Ring Block Improves Analgesia for Newborn Circumcision

Ricki Lewis, PhD

November 17, 2017

Adding ring block to a local anesthetic cream and sucrose improves pain relief for newborns being circumcised, according to a study published online today in Pediatrics.

Newborn circumcision is one of the most widely performed surgical procedures in the world, yet the degree to which patients feel pain and how best to address associated pain remain open to debate.

"Despite our findings and those in the extensive literature about the effectiveness and safety of different analgesic approaches for circumcision and pain management,

this procedure continues to be performed without a proper, standardized pain management strategy," the researchers write.

Rana Sharara-Chami, MD, and colleagues in the departments of pediatrics and adolescent medicine and surgery at American University of Beirut Medical Center, Lebanon, conducted a prospective, double-blinded, randomized controlled trial that compared three combination analgesic regimens with EMLA cream (which contains lidocaine and prilocaine) alone. The analgesic combinations consisted of EMLA cream and sucrose; EMLA cream, sucrose, and dorsal penile nerve block (DPNB); and EMLA, sucrose, and ring block (RB). Nurses applied the cream an hour before the procedure.

The investigators randomly assigned 70 healthy newborns in the nursery of a teaching hospital to intervention or the control EMLA cream alone in a 2:1 ratio. They assessed behavioral and physiologic aspects of pain.

Video images of each infant's face and torso during the procedure provided information on facial expression, crying time and intensity, breathing patterns, arm movements, and state of arousal, which are all part of the Neonatal Infant Pain Scale (NIPS). Nurses blinded to treatment group observed the patients hourly for the first 4 hours after the procedure and used the NIPS. 

NIPS findings range from 0 to 7, with values above 3 indicating pain. Secondary outcomes in the study included heart rate, respiratory rate, and oxygen saturation.

The extent of pain according to the scale differed significantly among the groups: for EMLA and sucrose, 3.1 (standard deviation [SD], 1.33); for EMLA, sucrose, and DPNB, 3 (SD, 1.33); for EMLA, sucrose, and RB, 2.45 (SD, 1.27); and EMLA alone, 5.50 (SD, 0.53). Breakdown of the procedure into four time intervals also revealed the group with ring block to experience the least pain, particularly during the most painful stage, lysis of adhesions between the foreskin and the glans. The 10 infants in the control group who received only EMLA cream experienced the most intense pain, ranging from 3.80 to 5.90 on the scale.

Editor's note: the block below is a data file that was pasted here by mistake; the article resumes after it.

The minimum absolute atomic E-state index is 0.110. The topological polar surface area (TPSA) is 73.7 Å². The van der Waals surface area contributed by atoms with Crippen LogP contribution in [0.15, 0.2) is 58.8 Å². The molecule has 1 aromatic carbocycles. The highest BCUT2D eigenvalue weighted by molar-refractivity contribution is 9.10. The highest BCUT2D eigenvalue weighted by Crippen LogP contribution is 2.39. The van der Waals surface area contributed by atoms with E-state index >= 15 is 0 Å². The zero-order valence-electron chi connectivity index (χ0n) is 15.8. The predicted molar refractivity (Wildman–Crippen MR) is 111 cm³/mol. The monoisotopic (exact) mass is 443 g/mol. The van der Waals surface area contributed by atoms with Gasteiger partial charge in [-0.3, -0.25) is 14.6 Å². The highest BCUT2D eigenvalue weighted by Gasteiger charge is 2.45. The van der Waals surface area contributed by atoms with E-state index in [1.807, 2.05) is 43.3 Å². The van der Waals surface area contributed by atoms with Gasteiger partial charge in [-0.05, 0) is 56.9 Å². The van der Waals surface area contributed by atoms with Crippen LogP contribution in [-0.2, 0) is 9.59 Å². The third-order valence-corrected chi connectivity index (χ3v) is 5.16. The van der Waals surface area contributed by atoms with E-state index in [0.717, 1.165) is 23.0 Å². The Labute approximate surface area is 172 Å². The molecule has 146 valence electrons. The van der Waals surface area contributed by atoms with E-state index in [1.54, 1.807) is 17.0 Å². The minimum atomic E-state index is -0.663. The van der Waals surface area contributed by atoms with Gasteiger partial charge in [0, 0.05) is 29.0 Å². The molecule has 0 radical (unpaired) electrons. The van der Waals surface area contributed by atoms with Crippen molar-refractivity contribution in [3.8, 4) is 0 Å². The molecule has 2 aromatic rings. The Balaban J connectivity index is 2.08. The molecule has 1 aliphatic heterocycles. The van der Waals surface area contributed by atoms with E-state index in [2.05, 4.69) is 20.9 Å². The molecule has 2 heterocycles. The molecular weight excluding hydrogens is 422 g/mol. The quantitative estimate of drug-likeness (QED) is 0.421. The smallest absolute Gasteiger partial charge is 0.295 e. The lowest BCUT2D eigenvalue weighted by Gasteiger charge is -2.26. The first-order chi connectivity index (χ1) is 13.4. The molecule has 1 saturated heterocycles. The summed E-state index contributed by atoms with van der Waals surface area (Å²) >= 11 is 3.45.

Heart rate and crying time were also significantly less in the intervention group than in the control group, with heart rate ranging from 139 to 163 beats/min and crying time from 5.78 to 45.37 seconds. However, oxygen saturation during the procedure and postoperative NIPS did not differ.

"During neonatal circumcision in boys, the most effective analgesia is RB combined with oral sucrose and EMLA cream. Our data revealed that during newborn circumcision, all interventions provided better pain relief than EMLA alone," the researchers conclude. They add that RB "must be performed by trained and experienced practitioners."

In an accompanying Commentary, David A. Rosen, MD, and Lynn M. Broadman, MD, from the Department of Anesthesia at the School of Medicine of West Virginia University, Morgantown, write that the level of expertise in the study — procedures performed by a "skilled pediatric urologist" — are not necessary. Ring block "can be readily mastered by most pediatric and obstetric practitioners with little training, and thus, it provides a safe,

nonnarcotic approach to providing both surgical anesthesia and postoperative analgesia to neonatal boys undergoing circumcision," they write, adding that they've taught the procedure to more than a thousand anesthesia residents, fellows, and nurses, with no complications.

The researchers and commentators have disclosed no relevant financial relationships.

Pediatrics. Published online November 17, 2017. Abstract, Commentary

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